What is it?

The Amsterdam Compiler Kit is a venerable piece of software that dates back to the early 1980s. It was originally written by Andrew Tanenbaum and Ceriel Jacobs as a commercial product; for many years it was also used as Minix’ native toolchain. After eventually failing as a commercial project, it was made open source under a BSD license in 2003 when it looked like it was going to be abandoned and the code lost.

The ACK contains compilers for ANSI C, K&R C, Pascal, Modula-2, Occam 1, and a primitive Basic. It contains code generators for a large number of architectures, mostly 8 and 16 bit machines; there are also a set of generic optimisation, linker and librarian tools. Each language comes with its own runtime, so if you’re a C programmer you also get a libc. Compared to gcc, it is far smaller, faster and easier to port.

This project currently hosts two versions of the ACK.

What architectures does it support?

It contains assembler and linker support for: 6500, 6800, 6805, 6809, ARM, i80, Z80, Z8000, i86, i386, 68000, 68020, NS32016, S2650, SPARC, VAX, PDP11 and VideoCore IV.

It contains code generator support for: 6500, ARM, i80, Z80, Z8000, i86, i386, 68000, 68020, NS32016, SPARC, VAX4, PDP11 and VideoCore IV.

However, that doesn’t necessarily mean that the code is working. There is a lot of half-finished code in the repository. There is tested support for: i86, i386, 68000, i80, and VideoCore IV.

If you’re interested in one of the other architectures, please ask on the mailing list. Some code archaeology will be required to enable a new target.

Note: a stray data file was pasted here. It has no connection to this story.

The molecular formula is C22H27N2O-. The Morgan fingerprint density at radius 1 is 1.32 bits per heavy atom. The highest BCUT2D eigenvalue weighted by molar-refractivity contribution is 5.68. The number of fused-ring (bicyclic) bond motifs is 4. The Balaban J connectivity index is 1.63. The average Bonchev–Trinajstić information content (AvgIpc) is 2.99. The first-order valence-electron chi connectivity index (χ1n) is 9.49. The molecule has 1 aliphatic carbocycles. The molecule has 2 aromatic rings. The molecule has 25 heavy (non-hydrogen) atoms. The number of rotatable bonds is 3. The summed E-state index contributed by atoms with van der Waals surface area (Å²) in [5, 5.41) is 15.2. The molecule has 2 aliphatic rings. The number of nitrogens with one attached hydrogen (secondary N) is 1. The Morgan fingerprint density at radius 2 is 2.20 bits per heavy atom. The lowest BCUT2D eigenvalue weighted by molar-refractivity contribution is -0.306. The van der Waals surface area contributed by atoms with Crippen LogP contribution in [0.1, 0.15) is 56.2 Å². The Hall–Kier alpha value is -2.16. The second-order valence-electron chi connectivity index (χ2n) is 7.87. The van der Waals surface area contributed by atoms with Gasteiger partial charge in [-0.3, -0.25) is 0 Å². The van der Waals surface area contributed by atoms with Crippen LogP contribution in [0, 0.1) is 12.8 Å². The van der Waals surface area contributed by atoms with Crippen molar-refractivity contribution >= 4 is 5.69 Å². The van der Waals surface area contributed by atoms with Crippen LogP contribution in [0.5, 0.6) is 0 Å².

What’s the generated code quality like?

Honestly? Not great.

The ACK was designed in an era when processor were CISC memory-centric architectures with very small numbers of registers. For these architectures, it produces middling good results, although modern compilers do far better (at the expense of being enormously larger and more complex).

However, for register-centric architectures, it’s pretty much a dead loss. The register allocator cannot make effective use of large numbers of registers and the underlying architecture requires nearly all operations to touch memory. It is very easy to port to a new architecture… but the generated code is terrible.

I, dtrg, cannot honestly recommend using the ACK for production code unless as a stop-gap measure or unless the other benefits of the ACK (e.g. having a very lightweight turnkey toolchain is valuable to you) outweigh the code quality.

Haven’t I seen this before somewhere?

Quite likely. The ACK has been used as the standard Minix compiler for years. While the ACK was still commercial, this was done by distributing binaries; when it get opened, a version was forked off and is now used as part of the Minix base build. You can find Minix’s version here. This is an extremely stripped down variant that supports only the Minix platform on the i386 and i86 architectures and was done by Michael Kennett.

In addition, the original 5.5 release is still available on the Vrije Universiteit ACK page.

There may also be other versions elsewhere. The ACK is BSD licensed and as a result if people want to fork the codebase and use it elsewhere, they don’t even need to ask, or indeed tell anyone. If you know of any other uses of the compiler, please let me (dtrg) know — I’d like to put in a link.

What’s the involvement of Andrew Tanenbaum, Ceriel Jacobs and Vrije Universiteit?

They have no official involvement.

They’re aware that I, dtrg, am doing this, and are quite happy with it and maintain an interest, but are not actively participating in the project. (Due to being busy people with other things to do.) I, dtrg, have nothing to do with Vrije Universiteit and have never even been to Holland.